1994 Arizona gubernatorial election

The 1994 Arizona gubernatorial election took place on November 8, 1994 for the post of Governor of Arizona. Fife Symington, the incumbent Republican Governor of Arizona, defeated the Democratic nominee Eddie Basha.

1994 Arizona gubernatorial election

November 8, 1994
  Fife Symington by Gage Skidmore Eddie Basha
Nominee Fife Symington Eddie Basha
Party Republican Democratic
Popular vote 593,492 500,702
Percentage 52.5% 44.3%

Arizona gubernatorial election 1994
Election results by county

Governor before election

Fife Symington

Elected Governor

Fife Symington

Republican primary

In the Republican primary, incumbent Governor Fife Symington was challenged by businesswoman Barbara Barrett, wife of business executive Craig Barrett. Symington announced his primary campaign by stating, "I vowed to get state spending under control, reduce taxes and do my best to promote economic development and restore strength to the economy. I think I am in a strong position because I accomplished my goals."[1] Barrett spent more than $1 million of her own money in the attempt to defeat Symington, who she stated she did not dislike personally, but simply felt that she could do a better job as governor.[1]

On September 13, 1994, Symington defeated Barrett in the primary by a margin of 68% to 32%.[2] Political analysts stated that Barrett had failed to distinguish herself from the incumbent governor, and ran a flawed campaign.[1]



Republican primary results [3]
Party Candidate Votes %
Republican Fife Symington 202,588 68.14
Republican Barbara Barrett 94,740 31.86
Total votes 297,328 100.00

Democratic primary

In the Democratic primary, 1990 Democratic gubernatorial nominee and former Phoenix Mayor Terry Goddard attempted to seek the Democratic nomination once again, but was challenged by Paul Johnson, who was also a former Mayor of Phoenix, and Arizona Board of Regents member Eddie Basha, more famous for his involvement with the grocery store chain Bashas'. In the primary held on September 13, Basha defeated Goddard by a very small margin, with Johnson receiving a sizable level of support as well.[4]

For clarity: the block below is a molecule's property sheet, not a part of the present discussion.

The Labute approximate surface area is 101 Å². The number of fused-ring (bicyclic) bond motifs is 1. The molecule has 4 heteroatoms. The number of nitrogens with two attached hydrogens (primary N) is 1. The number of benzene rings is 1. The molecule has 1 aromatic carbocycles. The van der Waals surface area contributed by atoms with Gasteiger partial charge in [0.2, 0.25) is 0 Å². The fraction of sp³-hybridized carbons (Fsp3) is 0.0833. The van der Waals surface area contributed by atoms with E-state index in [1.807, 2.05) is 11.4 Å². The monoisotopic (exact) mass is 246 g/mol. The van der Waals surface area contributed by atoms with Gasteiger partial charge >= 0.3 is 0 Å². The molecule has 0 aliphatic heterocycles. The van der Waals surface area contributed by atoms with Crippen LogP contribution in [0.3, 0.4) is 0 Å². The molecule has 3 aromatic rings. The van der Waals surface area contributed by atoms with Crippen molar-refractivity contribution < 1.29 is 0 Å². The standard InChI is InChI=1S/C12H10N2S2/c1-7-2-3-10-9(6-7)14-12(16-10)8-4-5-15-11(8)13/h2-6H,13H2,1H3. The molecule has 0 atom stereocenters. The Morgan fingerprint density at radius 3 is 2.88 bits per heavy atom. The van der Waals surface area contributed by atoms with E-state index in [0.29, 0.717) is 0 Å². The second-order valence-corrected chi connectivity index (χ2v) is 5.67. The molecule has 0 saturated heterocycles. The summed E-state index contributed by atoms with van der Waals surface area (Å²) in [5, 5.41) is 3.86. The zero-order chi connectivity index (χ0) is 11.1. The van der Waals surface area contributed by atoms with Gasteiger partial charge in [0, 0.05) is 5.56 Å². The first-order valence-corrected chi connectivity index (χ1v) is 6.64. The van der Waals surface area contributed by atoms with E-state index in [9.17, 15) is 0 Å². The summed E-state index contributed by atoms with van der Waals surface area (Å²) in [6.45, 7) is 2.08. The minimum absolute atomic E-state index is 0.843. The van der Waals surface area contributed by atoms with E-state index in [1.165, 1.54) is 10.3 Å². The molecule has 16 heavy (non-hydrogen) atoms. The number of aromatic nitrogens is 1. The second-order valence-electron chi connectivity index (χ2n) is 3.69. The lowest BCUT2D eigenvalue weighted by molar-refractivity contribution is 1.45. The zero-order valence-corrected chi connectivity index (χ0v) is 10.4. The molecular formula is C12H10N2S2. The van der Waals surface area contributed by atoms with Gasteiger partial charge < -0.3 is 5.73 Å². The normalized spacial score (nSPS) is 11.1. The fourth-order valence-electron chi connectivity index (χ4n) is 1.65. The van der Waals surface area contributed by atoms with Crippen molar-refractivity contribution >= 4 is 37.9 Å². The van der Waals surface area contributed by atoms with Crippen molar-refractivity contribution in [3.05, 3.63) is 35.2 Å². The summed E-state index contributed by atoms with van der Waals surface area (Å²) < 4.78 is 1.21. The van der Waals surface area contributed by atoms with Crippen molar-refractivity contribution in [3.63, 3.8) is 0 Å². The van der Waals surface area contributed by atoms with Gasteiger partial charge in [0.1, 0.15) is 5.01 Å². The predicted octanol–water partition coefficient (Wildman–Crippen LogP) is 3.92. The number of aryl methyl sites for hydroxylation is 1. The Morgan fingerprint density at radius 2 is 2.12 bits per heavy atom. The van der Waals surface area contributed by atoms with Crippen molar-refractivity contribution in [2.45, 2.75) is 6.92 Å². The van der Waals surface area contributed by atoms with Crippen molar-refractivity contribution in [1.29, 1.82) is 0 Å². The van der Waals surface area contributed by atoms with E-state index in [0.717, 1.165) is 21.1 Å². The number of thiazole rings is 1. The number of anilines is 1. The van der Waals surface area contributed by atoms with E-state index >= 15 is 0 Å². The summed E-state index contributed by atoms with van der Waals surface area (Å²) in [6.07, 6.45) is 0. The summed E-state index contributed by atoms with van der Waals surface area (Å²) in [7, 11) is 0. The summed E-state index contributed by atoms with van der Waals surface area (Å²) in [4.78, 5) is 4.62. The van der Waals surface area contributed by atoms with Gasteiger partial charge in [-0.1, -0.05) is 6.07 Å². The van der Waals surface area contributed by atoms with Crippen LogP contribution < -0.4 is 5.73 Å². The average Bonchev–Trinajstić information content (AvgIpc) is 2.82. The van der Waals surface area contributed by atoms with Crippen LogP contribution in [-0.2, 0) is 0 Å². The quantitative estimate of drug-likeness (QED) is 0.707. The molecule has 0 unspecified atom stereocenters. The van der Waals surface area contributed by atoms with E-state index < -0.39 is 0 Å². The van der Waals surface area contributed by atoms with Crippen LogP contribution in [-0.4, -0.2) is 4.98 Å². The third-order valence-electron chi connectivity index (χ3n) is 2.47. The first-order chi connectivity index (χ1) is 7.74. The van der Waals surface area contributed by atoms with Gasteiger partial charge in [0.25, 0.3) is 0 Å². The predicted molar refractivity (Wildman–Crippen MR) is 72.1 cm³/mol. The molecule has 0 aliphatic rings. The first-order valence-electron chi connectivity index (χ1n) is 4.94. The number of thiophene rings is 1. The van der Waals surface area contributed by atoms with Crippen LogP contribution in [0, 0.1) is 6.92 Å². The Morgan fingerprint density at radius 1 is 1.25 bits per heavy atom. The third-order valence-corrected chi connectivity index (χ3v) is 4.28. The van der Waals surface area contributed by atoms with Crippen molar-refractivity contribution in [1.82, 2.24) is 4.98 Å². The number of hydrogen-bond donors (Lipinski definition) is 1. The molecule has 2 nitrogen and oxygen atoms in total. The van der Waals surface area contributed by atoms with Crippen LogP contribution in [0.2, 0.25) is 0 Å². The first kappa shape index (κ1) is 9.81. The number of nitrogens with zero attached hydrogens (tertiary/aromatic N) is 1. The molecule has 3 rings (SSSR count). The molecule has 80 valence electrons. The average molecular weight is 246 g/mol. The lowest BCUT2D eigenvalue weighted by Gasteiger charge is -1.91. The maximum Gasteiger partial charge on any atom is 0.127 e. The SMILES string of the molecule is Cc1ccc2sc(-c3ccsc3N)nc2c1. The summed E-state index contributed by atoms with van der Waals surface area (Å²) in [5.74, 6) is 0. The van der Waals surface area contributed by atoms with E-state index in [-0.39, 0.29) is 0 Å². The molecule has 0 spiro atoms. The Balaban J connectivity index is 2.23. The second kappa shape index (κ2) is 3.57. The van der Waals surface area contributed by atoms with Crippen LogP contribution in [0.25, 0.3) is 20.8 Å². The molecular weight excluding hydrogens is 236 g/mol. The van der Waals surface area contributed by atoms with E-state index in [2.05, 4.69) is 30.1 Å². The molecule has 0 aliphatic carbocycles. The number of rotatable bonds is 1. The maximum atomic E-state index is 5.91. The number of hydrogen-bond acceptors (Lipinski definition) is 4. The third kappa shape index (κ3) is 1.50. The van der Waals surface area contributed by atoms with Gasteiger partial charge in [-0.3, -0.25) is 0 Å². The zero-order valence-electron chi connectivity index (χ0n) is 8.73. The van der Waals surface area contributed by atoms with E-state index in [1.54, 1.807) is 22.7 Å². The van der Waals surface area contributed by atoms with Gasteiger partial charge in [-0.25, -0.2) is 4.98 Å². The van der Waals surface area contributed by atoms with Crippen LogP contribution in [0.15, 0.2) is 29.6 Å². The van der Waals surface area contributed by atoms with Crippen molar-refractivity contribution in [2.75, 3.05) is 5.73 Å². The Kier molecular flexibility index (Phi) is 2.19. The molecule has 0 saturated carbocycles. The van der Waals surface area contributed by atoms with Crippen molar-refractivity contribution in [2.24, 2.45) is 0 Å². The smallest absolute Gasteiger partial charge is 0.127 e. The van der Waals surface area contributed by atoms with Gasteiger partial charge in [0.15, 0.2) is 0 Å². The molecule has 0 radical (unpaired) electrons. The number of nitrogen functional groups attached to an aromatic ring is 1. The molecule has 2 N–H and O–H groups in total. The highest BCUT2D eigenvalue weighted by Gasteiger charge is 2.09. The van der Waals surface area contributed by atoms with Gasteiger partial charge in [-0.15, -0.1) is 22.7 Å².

Democratic primary results [4]
Party Candidate Votes %
Democratic Eddie Basha 96,613 36.82
Democratic Terry Goddard 92,239 35.16
Democratic Paul Johnson 73,512 28.02
Total votes 262,364 100.00

General election

Following the 1990 election, in which a run-off election was held in order to deter the possibility of a candidate winning with less than a plurality of all of the votes cast, as was the case with the 1986 election in which Evan Mecham was elected with only 39.96% of the vote, the 1994 election did not have a runoff. This was due to a measure that was approved by voters to eliminate the runoff system, which was marred by a longer than usual campaign and issues surrounding the date of when the runoff should be held.[5]


Arizona gubernatorial election, 1994[6]
Party Candidate Votes % ±
Republican Fife Symington (inc.) 593,492 52.54% +2.89%
Democratic Eddie Basha 500,702 44.33% -4.91%
Libertarian John A. Buttrick 35,222 3.12% +3.09%
Write-ins 191 0.02%
Majority 92,790 8.21% +7.80%
Turnout 1,129,607
Republican hold Swing


  1. ^ a b c Pittman, David (September 9, 1994). "Governor race nears first stage". Tucson Citizen. Retrieved May 10, 2017.